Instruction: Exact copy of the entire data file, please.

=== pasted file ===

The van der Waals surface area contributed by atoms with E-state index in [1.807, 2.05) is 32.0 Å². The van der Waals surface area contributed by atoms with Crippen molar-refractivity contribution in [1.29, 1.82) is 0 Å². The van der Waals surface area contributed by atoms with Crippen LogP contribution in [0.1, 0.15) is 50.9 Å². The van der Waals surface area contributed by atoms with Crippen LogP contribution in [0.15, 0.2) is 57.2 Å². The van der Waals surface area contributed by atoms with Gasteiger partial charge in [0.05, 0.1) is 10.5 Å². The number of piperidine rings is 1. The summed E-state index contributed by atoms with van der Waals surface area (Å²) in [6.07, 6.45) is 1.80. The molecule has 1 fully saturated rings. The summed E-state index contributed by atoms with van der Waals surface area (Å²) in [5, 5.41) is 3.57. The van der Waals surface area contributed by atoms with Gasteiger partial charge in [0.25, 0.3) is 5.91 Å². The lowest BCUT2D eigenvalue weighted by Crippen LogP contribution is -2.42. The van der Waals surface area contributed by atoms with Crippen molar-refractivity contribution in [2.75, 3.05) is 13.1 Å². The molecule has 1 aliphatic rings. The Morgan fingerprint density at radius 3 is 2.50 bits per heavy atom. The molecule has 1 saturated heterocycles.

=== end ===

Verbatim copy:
The van der Waals surface area contributed by atoms with E-state index in [1.807, 2.05) is 32.0 Å². The van der Waals surface area contributed by atoms with Crippen molar-refractivity contribution in [1.29, 1.82) is 0 Å². The van der Waals surface area contributed by atoms with Crippen LogP contribution in [0.1, 0.15) is 50.9 Å². The van der Waals surface area contributed by atoms with Crippen LogP contribution in [0.15, 0.2) is 57.2 Å². The van der Waals surface area contributed by atoms with Gasteiger partial charge in [0.05, 0.1) is 10.5 Å². The number of piperidine rings is 1. The summed E-state index contributed by atoms with van der Waals surface area (Å²) in [6.07, 6.45) is 1.80. The molecule has 1 fully saturated rings. The summed E-state index contributed by atoms with van der Waals surface area (Å²) in [5, 5.41) is 3.57. The van der Waals surface area contributed by atoms with Gasteiger partial charge in [0.25, 0.3) is 5.91 Å². The lowest BCUT2D eigenvalue weighted by Crippen LogP contribution is -2.42. The van der Waals surface area contributed by atoms with Crippen molar-refractivity contribution in [2.75, 3.05) is 13.1 Å². The molecule has 1 aliphatic rings. The Morgan fingerprint density at radius 3 is 2.50 bits per heavy atom. The molecule has 1 saturated heterocycles.